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Are crash diets effective?

Or, how about I just do and “cleanse” with 23 hours of cardio per day and only drink water?

In the short term, and especially by the metric of scale weight, crash diets work. They can and will strip pretty significant amounts of weight off your body in a quite short time frame.

Of course, a lot of this is water balance shenanigans and muscle glycogen depletion. But if you are burning 3000 calories per day between your Basal Metabolic Rate and a crazy amount of cardio, you will lose body mass as well. Of course, with that level of daily deficit, you are pretty much guaranteed to lose a whole bunch of muscle mass along with it, which is pretty damn counter-productive.

So assuming you do one of these nutty cleanse things – shocking fact: a cleanse is just a crash diet with a more publicly acceptable name – and lose 20lb on the scale, what happens next?

Well, if you’re anything like the vast majority of people, and immediately go right back to doing what you were doing before, you will gain probably half of that weight back essentially overnight. Water balance shenanigans, remember? Another half will come back over the first week as muscle glycogen refills and your body works to convince itself it isn’t in imminent danger of starvation.

So you were miserable and hated your life for a month to lose 5lb. And reward yourself with cake. And two months later you are heavier than when you started, because you didn’t focus on changing anything in the lifestyle that got you fat in the first place.

A quick note about this whole cleanse thing. You hear a lot of people say that they did a cleanse that had them only drinking fruit and vegetable juices for a few days or a week and they felt a lot better, their skin cleared up, they slept better, and basically it was even better than the second coming of buddy christ. Allow me to reframe this so it makes sense in context. Take someone who is eating the Standard American Diet, which is about as terrible as a diet gets and as Lyle McDonald says would be improved by switching to only ingesting skittles and bug spray. Cut out all processed crap and get them to consume a whole bunch of fruits and vegetables which are pretty good for the average person, and fantastic for someone who probably has a ton of nutrient deficiencies from eating garbage all the time. You think they’re gonna feel better? No shit!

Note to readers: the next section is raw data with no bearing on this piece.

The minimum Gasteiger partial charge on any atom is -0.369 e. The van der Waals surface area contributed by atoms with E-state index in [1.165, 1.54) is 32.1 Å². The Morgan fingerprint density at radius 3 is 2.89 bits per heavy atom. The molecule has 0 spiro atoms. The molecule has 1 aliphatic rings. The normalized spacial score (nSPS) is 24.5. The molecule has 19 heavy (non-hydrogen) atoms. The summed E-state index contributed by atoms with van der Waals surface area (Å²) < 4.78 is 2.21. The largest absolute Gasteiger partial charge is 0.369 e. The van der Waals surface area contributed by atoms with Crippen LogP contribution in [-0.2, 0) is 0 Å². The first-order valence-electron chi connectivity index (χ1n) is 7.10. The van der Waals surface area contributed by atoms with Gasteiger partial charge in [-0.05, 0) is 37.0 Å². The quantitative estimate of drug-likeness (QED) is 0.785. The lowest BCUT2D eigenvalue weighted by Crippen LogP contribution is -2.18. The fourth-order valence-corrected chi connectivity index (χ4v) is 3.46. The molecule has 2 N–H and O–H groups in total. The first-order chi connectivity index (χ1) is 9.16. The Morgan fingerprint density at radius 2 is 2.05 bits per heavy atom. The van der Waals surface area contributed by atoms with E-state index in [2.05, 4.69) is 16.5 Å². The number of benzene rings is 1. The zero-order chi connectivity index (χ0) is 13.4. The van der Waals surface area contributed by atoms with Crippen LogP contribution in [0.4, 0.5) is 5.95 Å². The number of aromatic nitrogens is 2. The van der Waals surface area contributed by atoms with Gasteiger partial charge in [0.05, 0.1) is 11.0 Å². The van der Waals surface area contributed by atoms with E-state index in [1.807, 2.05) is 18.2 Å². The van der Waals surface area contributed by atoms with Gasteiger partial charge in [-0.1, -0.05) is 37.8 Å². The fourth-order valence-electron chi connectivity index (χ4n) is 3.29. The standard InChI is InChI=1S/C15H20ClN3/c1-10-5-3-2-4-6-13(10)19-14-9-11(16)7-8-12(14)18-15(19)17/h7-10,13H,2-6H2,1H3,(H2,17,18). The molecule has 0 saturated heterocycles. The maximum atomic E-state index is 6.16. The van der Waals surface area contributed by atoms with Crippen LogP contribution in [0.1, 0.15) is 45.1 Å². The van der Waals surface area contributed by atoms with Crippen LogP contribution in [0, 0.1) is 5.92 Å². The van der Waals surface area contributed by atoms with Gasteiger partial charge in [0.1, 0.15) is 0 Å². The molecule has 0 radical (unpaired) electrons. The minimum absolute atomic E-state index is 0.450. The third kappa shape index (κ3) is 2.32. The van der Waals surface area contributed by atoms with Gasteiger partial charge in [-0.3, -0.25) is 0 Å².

The same thing happens when I tell people I’m celiac (no gluten or beer or burgers or donuts or cake or fun, ever). They always say “oh, I went gluten free for a month, and I felt SO much better! I must be gluten-intolerant too!” Gluten intolerance IS a thing. But most people who feel better when they cut gluten out of their diet feel better because they switched from eating a crap ton of processed food and gigantic bowls of refined carbohydrates to eating salads with chicken on them. See a trend here? Go from eating garbage all the time to literally anything else, even NOTHING, and you will feel better.

Anyways, crash diets. They work in the short term. And they have their place in your toolkit, namely when you have been an idiot and not given yourself enough time to get into good shape for some specific event or as a way to kick off a longer-term fat loss program.

If you want good information about extreme diets that actually work and are less likely to put you in the hospital, check out Lyle McDonald’s site. His RFL program works. I don’t know anyone, myself included, who has been able to do the Extreme RFL. Good luck if you try that one. And I’m going to go on record as saying that is a Very Bad Idea, mostly if one of you tries it and dies you won’t/can’t blame me. We are not doctors.

But if you want to stay less fat, rather than just temporarily getting less fat, you should probably consider a more moderate approach, and working on changing the habits that got you to the place you no longer want to be. People who rely exclusively on crash dieting are kinda like Nascar drivers – going nowhere, but with a crap ton of stress and noise.

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